Citizenship for Remainers: Brexit-bashing hits a new low

Fraser Myers

Fraser Myers
Deputy editor

Topics World

The British public’s decision to leave the European Union has brought important questions of democracy, sovereignty and citizenship to the fore. But not everyone is happy with Brexit – it seems some Remainers still want to hang on to the EU by any means necessary.

Take, for instance, the open letter from 100 UK-based academics calling on the Spanish government to act in solidarity with, and protect the rights and citizenship of, Britons living in Spain who ‘did not choose the result of the referendum’. In other words, they want the Spanish government to protect the rights of Remainers. Such is the contempt for democracy and the Brexit-voting public (some of whom will have been British expats in Spain) that these academics think nothing of advocating citizenship rights contingent on political view.

In Germany, meanwhile, the Green Party has called on the government to fast-track dual citizenship for British expats. The German vice chancellor Sigmar Gabriel has called on all EU countries to reach out specifically to younger Brits and offer dual citizenship. His reasoning was that ‘the youth of Great Britain are more clever than their bizarre political elite’. In other words, they voted the ‘right’ way – so they should have more of a right to citizenship.

Germany’s apparent generosity to its 100,000 British residents seems all the more absurd given the fact that there are 1.5million Turkish citizens living in Germany who have never been offered dual citizenship. And around one million Turks have had to renounce Turkish citizenship in exchange for a German passport. Up until 2014, children of non-EU migrants born in Germany couldn’t access dual citizenship, and were forced to either renounce their parents’ origin or forego German citizenship altogether. And even then, this was only possible if they followed strict conditions.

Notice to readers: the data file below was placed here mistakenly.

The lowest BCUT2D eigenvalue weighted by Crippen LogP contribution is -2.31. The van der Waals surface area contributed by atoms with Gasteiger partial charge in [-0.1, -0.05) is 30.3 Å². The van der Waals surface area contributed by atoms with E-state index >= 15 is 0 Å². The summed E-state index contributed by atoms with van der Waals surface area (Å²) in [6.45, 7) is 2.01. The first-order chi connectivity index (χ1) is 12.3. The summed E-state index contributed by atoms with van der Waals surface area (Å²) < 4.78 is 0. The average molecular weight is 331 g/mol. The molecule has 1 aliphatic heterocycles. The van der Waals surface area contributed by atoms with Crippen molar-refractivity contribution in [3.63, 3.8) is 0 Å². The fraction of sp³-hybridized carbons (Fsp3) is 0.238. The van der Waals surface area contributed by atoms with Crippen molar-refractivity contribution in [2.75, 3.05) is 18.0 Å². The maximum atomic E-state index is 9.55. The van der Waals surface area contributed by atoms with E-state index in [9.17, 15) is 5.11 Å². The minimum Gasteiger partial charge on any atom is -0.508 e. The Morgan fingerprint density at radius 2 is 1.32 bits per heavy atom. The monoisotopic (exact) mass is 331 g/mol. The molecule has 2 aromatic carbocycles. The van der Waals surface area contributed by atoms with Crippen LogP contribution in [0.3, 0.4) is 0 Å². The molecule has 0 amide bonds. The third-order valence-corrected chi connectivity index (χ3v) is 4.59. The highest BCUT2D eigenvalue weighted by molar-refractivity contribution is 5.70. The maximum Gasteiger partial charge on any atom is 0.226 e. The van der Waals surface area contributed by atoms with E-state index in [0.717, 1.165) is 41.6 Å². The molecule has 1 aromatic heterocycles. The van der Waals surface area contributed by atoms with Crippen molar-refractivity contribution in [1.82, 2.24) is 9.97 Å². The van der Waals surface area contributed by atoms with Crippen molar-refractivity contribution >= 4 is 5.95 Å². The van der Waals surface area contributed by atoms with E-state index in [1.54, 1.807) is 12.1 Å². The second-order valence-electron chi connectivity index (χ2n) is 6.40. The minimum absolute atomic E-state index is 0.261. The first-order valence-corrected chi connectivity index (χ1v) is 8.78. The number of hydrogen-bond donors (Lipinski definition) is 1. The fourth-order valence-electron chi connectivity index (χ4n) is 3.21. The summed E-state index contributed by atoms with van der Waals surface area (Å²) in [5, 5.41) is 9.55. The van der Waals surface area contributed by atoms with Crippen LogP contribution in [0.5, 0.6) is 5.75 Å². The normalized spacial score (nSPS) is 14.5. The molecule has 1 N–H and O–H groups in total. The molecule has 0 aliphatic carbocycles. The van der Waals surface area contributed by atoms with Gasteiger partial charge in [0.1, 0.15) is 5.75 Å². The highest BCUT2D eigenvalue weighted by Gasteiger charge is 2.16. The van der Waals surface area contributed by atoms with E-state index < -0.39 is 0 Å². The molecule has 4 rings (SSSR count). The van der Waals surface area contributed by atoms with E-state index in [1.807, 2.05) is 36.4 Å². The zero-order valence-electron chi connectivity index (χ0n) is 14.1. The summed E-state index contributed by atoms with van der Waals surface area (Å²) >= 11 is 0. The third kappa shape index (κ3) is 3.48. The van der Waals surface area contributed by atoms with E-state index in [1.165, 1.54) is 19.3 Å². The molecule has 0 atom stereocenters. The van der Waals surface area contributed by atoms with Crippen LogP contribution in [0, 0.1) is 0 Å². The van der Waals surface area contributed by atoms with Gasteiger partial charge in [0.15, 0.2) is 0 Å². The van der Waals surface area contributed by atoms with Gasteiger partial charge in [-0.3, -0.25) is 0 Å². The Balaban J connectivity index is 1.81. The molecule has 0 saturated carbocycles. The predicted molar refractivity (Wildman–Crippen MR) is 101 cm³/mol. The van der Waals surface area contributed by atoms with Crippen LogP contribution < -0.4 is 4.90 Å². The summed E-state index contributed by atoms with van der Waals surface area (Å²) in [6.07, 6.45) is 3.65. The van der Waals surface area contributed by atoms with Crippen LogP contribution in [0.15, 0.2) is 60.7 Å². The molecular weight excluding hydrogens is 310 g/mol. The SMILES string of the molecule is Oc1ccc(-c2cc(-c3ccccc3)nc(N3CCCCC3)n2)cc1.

Of course, British expats ought to be able to retain their residency and citizenship rights in the EU after Brexit, just as EU nationals living in the UK should retain theirs. The vote must not be used to turn the lives of EU nationals upside down, or to cast doubt over their place here in the UK. Far from Brexit being a cause of heartache for EU nationals, it’s our own Remain-backing prime minister who refuses to rule out their deportation, understandably worrying many people.

But it’s not just EU nationals who are under threat. Earlier this week, the Home Office deported 35 workers in a sting coordinated with the burger chain Byron. Again, this had nothing to do with Brexit – 30,000 non-EU migrants are detained by the UK every year under our immigration laws.

After Brexit, we can finally begin to look beyond the limits of Little Europeanism. As for supporting expats who voted Remain, allegiance or indifference to an anti-democratic bureaucracy should have no bearing on our rights. Brexit offers us the opportunity to have a new discussion about immigration and citizenship. I for one will be arguing for an open attitude to migrants from all over the world, not just EU countries.

Fraser Myers is a producer at WORLDbytes and an organiser for spiked’s Invoke Article 50 NOW! campaign.

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Topics World


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